The cam-over philosophy of each Mountz hand torque screwdriver prevents a fastener or bolt from being under and over tightened. These torque tools ideal are for production applications where over-torque conditions are not tolerated. As a quality control tool, the torque screwdriver allows any user to deliver the correct torque with confidence regardless of task and operator skill level.

The design action of the cam-over torque screwdriver is such that when the tool reaches its preset torque value the mechanism disengages from the drive thus limiting the torque applied. Also, the thrust bearings insure that the torque setting is independent of any end load applied by the operator. Designed for variety of industries like medical, aerospace, semiconductor, electronics, and communications, a Mountz preset torque screwdriver ensures proper torque control. Featuring a tamper-proof internal adjustment, the Mountz preset torque screwdrivers have no external adjustment scale and must be pre-set using a torque tester.

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Topics: Apply

Versatile Dial Wrench is a QC Tool Used for Both Assembly Applications & Torque Auditing

Posted by Mountz Torque December 4th, 2013 0 Comments   
Dial Wrench

A dial torque wrench is typically used as a quality control instrument to verify or monitor torque. What is a dial wrench? A type of wrench that measures the amount of torque applied to a fastener and displays the torque value on a dial. The dial wrench captures the finishing torque applied to a fastener with a memory pointer.

The versatile dial wrench can be used as an assembly tool for fastening applications or as a quality control tool for joint testing, torque auditing or torque verification. These old reliable tools are suitable for use by operators of any skill level. For fastening applications, an operator can clearly monitor the torque applied. Some dial wrench models feature an audio and visual signal system, which provide a clear indication to the operator when the target torque has been reached. For torque auditing applications, a dial wrench is alternative solution to a digital wrench for conducting a quick visual torque verification test.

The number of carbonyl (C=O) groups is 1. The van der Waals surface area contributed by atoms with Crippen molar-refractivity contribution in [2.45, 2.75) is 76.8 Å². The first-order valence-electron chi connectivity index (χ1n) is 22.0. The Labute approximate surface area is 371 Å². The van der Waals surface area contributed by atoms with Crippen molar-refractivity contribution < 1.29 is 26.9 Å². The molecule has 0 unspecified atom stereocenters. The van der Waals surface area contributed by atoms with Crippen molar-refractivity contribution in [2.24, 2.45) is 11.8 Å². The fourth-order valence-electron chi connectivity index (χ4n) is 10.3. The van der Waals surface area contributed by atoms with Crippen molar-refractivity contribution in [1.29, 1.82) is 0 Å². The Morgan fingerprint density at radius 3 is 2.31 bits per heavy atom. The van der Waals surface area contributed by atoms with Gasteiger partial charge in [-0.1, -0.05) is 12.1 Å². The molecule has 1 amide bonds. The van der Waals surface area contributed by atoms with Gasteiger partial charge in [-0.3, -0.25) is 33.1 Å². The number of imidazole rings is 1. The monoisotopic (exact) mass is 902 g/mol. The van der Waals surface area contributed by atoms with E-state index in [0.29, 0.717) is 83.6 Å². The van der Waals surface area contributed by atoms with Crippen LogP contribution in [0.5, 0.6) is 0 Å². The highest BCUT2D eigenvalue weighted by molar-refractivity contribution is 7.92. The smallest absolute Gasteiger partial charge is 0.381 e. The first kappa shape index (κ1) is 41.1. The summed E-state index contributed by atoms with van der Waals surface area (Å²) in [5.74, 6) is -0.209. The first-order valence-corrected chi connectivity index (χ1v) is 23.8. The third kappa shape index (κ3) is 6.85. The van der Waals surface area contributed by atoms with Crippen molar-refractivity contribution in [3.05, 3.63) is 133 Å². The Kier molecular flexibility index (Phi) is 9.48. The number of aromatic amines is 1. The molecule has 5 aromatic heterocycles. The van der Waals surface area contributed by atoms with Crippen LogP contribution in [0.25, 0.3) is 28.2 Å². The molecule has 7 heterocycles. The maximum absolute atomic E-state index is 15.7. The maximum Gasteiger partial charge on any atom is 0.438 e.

Torque Auditing After the Assembly Process
Torque measurement is paramount for many manufacturers. Simply running a fastener or bolt down until it’s snug and tight and assuming the torque control process is complete, is no longer sufficient. Measuring torque doesn’t stop once the assembly process is complete. As part of the overall quality control process, manufactures should include a “Torque Auditing” program. A method to detect loose fasteners or any signs of joint relaxation. Torque auditing validates the fastening process, the torque tool, the product design and the materials used for the application.

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Verify and Validate the Torque Output of a Pulse Tool

Posted by Mountz Torque November 20th, 2013 0 Comments   

Built for high production environments, FlexPower pulse tools provide durability, power and speed for most industrial assembly applications. To maintain consistent accuracy, the torque output for pulse tools must be verified periodically. You should also validate the actual torque being applied to the fastener by auditing the joint application. The goal for auditing is to verify adequate torque was delivered to the fastener and detect any loose fasteners or joint relaxation.

You need to validate the proper pulse tool is being used for the assembly application. Although a pulse tool has a specified torque range, the type of joint the tool is being utilized on is a key component. A pulse tool is a discontinuous tool and added adapters or extensions create a dampening effect, thus lowering torque values.